If Tuesday’s victory over the Astros proved anything it is that there is a thin line between comedy and tragedy as a laugher quickly transitioned into a tightly contested one run game in the course of one inning. Thanks to multiple double games from Zimmerman and Rendon the Nationals jumped all over the Astros and held a 6-1 lead heading into the top of the eighth. Tyler Clippard took the mound because it was the eighth inning, Tanner Roark had labored to get through five innings, and Ross Detwiler is a figment of your imagination.
From the very start of the inning Tyler Clippard didn’t appear to have it as Jason Castro and Matt Dominguez lead off the inning with a single and a double. Against the third batter of the inning, Jonathan Villar, Clippard would serve up another hittable pitch that Villar would drive to center for a single and the Astros would cut the Nats lead to four. After two strikeouts it looked like Clippard could get out of the inning, but the batter was Jose Altuve who already had himself a three hit night, and he would collect his fourth hit on a two RBI double. Aaron Barrett would then come in and get George Springer to fly out to center on just two pitches.
The other valuable lesson of Tuesday’s contest is that perception is not reality. The perception of the Nationals bullpen is that it is weak at the back end. The fans in the stands were more than willing to let you know how Clippard had outlived his usefulness and how Soriano always makes it interesting. The runs Clippard gave up Tuesday were the first earned runs he’s allowed in the last 25 games. An amazing streak for any reliever. As far as Soriano goes people’s threshold for interesting must be very low as his 0.96 WHIP is far below the MLB average for a reliever of 1.30.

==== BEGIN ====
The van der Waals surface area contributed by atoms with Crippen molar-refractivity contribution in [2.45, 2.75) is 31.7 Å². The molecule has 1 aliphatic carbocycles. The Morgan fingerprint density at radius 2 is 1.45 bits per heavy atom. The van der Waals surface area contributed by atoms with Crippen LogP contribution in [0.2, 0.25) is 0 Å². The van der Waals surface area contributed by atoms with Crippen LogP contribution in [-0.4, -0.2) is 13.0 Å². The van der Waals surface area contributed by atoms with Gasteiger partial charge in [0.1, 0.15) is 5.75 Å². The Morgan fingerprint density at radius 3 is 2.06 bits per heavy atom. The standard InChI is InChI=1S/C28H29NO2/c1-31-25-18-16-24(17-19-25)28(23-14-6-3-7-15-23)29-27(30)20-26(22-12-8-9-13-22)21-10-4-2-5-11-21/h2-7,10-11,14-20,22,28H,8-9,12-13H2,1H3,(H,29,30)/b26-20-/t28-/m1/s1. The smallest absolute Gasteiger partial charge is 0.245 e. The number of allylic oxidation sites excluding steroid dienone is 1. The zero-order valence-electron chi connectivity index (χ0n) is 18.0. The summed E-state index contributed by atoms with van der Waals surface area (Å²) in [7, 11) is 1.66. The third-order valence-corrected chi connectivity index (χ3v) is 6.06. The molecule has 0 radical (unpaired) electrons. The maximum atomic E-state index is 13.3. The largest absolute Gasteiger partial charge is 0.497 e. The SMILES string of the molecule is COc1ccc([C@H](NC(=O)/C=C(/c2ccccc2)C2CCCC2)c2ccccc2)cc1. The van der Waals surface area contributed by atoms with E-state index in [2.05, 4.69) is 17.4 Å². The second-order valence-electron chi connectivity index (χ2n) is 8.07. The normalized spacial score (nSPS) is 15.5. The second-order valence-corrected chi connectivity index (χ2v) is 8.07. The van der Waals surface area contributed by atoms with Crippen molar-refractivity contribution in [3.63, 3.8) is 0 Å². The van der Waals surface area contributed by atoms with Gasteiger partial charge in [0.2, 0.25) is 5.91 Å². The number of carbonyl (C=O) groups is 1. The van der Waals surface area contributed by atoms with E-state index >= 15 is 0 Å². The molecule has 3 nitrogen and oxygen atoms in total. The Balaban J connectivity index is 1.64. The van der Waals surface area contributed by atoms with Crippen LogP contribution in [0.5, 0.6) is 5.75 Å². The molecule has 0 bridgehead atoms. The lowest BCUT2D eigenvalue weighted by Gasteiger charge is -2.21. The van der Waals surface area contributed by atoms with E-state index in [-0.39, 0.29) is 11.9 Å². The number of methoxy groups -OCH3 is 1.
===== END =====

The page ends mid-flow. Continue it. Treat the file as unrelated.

With this victory the Washington Nationals have also reclaimed first place as the Braves fell again to the Philadelphia Phillies, but even with the Nationals only 0.5 games out of the division lead heading into this game all the talk on talk radio and social media was of how disappointing and inconsistent the Nationals have been. The Nationals over their last 20 games have gone 12-8, a .600 winning percent, and 97 win pace. If this is inconsistency most baseball fans would take it over whatever the other option is.
The Nationals held on to win a laugher that turned into a one run game, but they also pounded out four runs on six hits on a pitcher that was ranked the best in baseball by Baseball-Reference WAR and the 13th best by Fangraphs WAR. In other words the Nats beat a pretty decent pitcher, and while Roark didn’t have his best stuff and Matt Williams failed to recognize that Clippard didn’t have it the Nationals beat a team with a suddenly hot line-up.
The Astros are giving people a glimpse of the future with Altuve, Springer, Singleton, and Castro anchoring the middle of their line-up, a middle of a line-up a lot of teams wouldn’t mind having. The big guns of Carlos Correa and Mark Appel have yet to arrive but Springer and Singleton are already giving Astros fans a taste of what’s to come, and while the Nationals should beat them it by no means be easy, and on Tuesday night it wasn’t. The Nationals held on to win a game they looked to have under control, and in the process reclaimed first in the NL East.